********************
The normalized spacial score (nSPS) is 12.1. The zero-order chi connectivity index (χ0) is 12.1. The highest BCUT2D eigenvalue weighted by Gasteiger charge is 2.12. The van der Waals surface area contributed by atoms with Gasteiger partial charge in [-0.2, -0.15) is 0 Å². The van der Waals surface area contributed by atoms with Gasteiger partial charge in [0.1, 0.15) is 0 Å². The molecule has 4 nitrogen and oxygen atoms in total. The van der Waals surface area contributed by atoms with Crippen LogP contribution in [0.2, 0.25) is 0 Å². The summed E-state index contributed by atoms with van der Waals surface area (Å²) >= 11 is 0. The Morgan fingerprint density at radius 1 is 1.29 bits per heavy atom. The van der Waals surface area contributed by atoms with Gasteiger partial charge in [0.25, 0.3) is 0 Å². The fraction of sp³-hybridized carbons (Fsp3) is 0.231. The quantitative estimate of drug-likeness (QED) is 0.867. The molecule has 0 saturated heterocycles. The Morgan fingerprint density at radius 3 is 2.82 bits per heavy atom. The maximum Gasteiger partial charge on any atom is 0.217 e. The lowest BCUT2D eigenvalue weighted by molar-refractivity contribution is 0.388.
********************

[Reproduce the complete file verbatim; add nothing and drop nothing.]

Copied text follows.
The normalized spacial score (nSPS) is 12.1. The zero-order chi connectivity index (χ0) is 12.1. The highest BCUT2D eigenvalue weighted by Gasteiger charge is 2.12. The van der Waals surface area contributed by atoms with Gasteiger partial charge in [-0.2, -0.15) is 0 Å². The van der Waals surface area contributed by atoms with Gasteiger partial charge in [0.1, 0.15) is 0 Å². The molecule has 4 nitrogen and oxygen atoms in total. The van der Waals surface area contributed by atoms with Crippen LogP contribution in [0.2, 0.25) is 0 Å². The summed E-state index contributed by atoms with van der Waals surface area (Å²) >= 11 is 0. The Morgan fingerprint density at radius 1 is 1.29 bits per heavy atom. The van der Waals surface area contributed by atoms with Gasteiger partial charge in [0.25, 0.3) is 0 Å². The fraction of sp³-hybridized carbons (Fsp3) is 0.231. The quantitative estimate of drug-likeness (QED) is 0.867. The molecule has 0 saturated heterocycles. The Morgan fingerprint density at radius 3 is 2.82 bits per heavy atom. The maximum Gasteiger partial charge on any atom is 0.217 e. The lowest BCUT2D eigenvalue weighted by molar-refractivity contribution is 0.388.